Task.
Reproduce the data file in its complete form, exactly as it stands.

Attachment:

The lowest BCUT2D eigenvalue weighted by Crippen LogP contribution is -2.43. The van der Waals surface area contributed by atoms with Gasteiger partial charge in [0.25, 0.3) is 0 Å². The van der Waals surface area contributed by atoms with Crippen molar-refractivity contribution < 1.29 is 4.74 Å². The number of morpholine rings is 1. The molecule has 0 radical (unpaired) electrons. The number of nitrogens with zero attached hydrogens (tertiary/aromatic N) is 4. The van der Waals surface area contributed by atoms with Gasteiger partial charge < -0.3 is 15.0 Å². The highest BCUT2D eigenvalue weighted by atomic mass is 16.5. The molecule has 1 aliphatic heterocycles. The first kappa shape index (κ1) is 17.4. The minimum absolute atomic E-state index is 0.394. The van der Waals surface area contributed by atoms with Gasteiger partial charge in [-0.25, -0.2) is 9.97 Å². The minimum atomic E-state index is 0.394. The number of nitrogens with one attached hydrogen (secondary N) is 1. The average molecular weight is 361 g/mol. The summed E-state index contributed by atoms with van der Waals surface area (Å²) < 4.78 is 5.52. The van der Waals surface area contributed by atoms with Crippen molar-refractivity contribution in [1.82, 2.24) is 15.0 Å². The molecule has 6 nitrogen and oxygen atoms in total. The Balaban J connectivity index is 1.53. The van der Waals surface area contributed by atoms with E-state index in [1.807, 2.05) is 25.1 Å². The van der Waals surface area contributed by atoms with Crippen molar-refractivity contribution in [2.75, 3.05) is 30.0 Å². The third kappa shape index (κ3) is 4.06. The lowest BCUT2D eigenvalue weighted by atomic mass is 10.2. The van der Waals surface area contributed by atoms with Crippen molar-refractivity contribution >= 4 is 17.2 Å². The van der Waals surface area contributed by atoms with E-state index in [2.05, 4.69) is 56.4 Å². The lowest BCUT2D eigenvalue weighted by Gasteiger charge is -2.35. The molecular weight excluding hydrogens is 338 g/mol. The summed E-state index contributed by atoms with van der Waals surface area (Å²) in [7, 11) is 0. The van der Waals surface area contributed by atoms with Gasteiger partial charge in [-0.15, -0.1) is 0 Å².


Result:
The lowest BCUT2D eigenvalue weighted by Crippen LogP contribution is -2.43. The van der Waals surface area contributed by atoms with Gasteiger partial charge in [0.25, 0.3) is 0 Å². The van der Waals surface area contributed by atoms with Crippen molar-refractivity contribution < 1.29 is 4.74 Å². The number of morpholine rings is 1. The molecule has 0 radical (unpaired) electrons. The number of nitrogens with zero attached hydrogens (tertiary/aromatic N) is 4. The van der Waals surface area contributed by atoms with Gasteiger partial charge < -0.3 is 15.0 Å². The highest BCUT2D eigenvalue weighted by atomic mass is 16.5. The molecule has 1 aliphatic heterocycles. The first kappa shape index (κ1) is 17.4. The minimum absolute atomic E-state index is 0.394. The van der Waals surface area contributed by atoms with Gasteiger partial charge in [-0.25, -0.2) is 9.97 Å². The minimum atomic E-state index is 0.394. The number of nitrogens with one attached hydrogen (secondary N) is 1. The average molecular weight is 361 g/mol. The summed E-state index contributed by atoms with van der Waals surface area (Å²) < 4.78 is 5.52. The van der Waals surface area contributed by atoms with Crippen molar-refractivity contribution in [1.82, 2.24) is 15.0 Å². The molecule has 6 nitrogen and oxygen atoms in total. The Balaban J connectivity index is 1.53. The van der Waals surface area contributed by atoms with E-state index in [1.807, 2.05) is 25.1 Å². The van der Waals surface area contributed by atoms with Crippen molar-refractivity contribution in [2.75, 3.05) is 30.0 Å². The third kappa shape index (κ3) is 4.06. The lowest BCUT2D eigenvalue weighted by atomic mass is 10.2. The van der Waals surface area contributed by atoms with Crippen molar-refractivity contribution >= 4 is 17.2 Å². The van der Waals surface area contributed by atoms with E-state index in [2.05, 4.69) is 56.4 Å². The lowest BCUT2D eigenvalue weighted by Gasteiger charge is -2.35. The molecular weight excluding hydrogens is 338 g/mol. The summed E-state index contributed by atoms with van der Waals surface area (Å²) in [7, 11) is 0. The van der Waals surface area contributed by atoms with Gasteiger partial charge in [-0.15, -0.1) is 0 Å².